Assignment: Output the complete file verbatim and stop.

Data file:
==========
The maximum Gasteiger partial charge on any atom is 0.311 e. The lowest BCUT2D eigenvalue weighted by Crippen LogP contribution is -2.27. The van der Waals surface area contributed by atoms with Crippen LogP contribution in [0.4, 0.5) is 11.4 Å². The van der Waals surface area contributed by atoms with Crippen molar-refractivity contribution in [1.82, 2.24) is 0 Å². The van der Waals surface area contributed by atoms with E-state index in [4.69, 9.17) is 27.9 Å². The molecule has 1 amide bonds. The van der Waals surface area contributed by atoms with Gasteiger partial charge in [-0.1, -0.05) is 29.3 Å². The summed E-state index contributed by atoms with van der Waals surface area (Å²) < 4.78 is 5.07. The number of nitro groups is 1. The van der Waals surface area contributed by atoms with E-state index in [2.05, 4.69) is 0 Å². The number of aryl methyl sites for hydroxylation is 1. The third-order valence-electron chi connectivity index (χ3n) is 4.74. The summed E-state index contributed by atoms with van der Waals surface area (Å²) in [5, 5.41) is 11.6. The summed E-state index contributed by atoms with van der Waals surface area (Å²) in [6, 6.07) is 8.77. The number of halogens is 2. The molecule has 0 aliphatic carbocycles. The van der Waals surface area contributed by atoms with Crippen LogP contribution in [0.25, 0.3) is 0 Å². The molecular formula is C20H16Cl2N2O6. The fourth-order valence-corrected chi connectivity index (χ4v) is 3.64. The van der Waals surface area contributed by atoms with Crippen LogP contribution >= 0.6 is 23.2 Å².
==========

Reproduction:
The maximum Gasteiger partial charge on any atom is 0.311 e. The lowest BCUT2D eigenvalue weighted by Crippen LogP contribution is -2.27. The van der Waals surface area contributed by atoms with Crippen LogP contribution in [0.4, 0.5) is 11.4 Å². The van der Waals surface area contributed by atoms with Crippen molar-refractivity contribution in [1.82, 2.24) is 0 Å². The van der Waals surface area contributed by atoms with E-state index in [4.69, 9.17) is 27.9 Å². The molecule has 1 amide bonds. The van der Waals surface area contributed by atoms with Gasteiger partial charge in [-0.1, -0.05) is 29.3 Å². The summed E-state index contributed by atoms with van der Waals surface area (Å²) < 4.78 is 5.07. The number of nitro groups is 1. The van der Waals surface area contributed by atoms with E-state index in [2.05, 4.69) is 0 Å². The number of aryl methyl sites for hydroxylation is 1. The third-order valence-electron chi connectivity index (χ3n) is 4.74. The summed E-state index contributed by atoms with van der Waals surface area (Å²) in [5, 5.41) is 11.6. The summed E-state index contributed by atoms with van der Waals surface area (Å²) in [6, 6.07) is 8.77. The number of halogens is 2. The molecule has 0 aliphatic carbocycles. The van der Waals surface area contributed by atoms with Crippen LogP contribution in [0.25, 0.3) is 0 Å². The molecular formula is C20H16Cl2N2O6. The fourth-order valence-corrected chi connectivity index (χ4v) is 3.64. The van der Waals surface area contributed by atoms with Crippen LogP contribution >= 0.6 is 23.2 Å².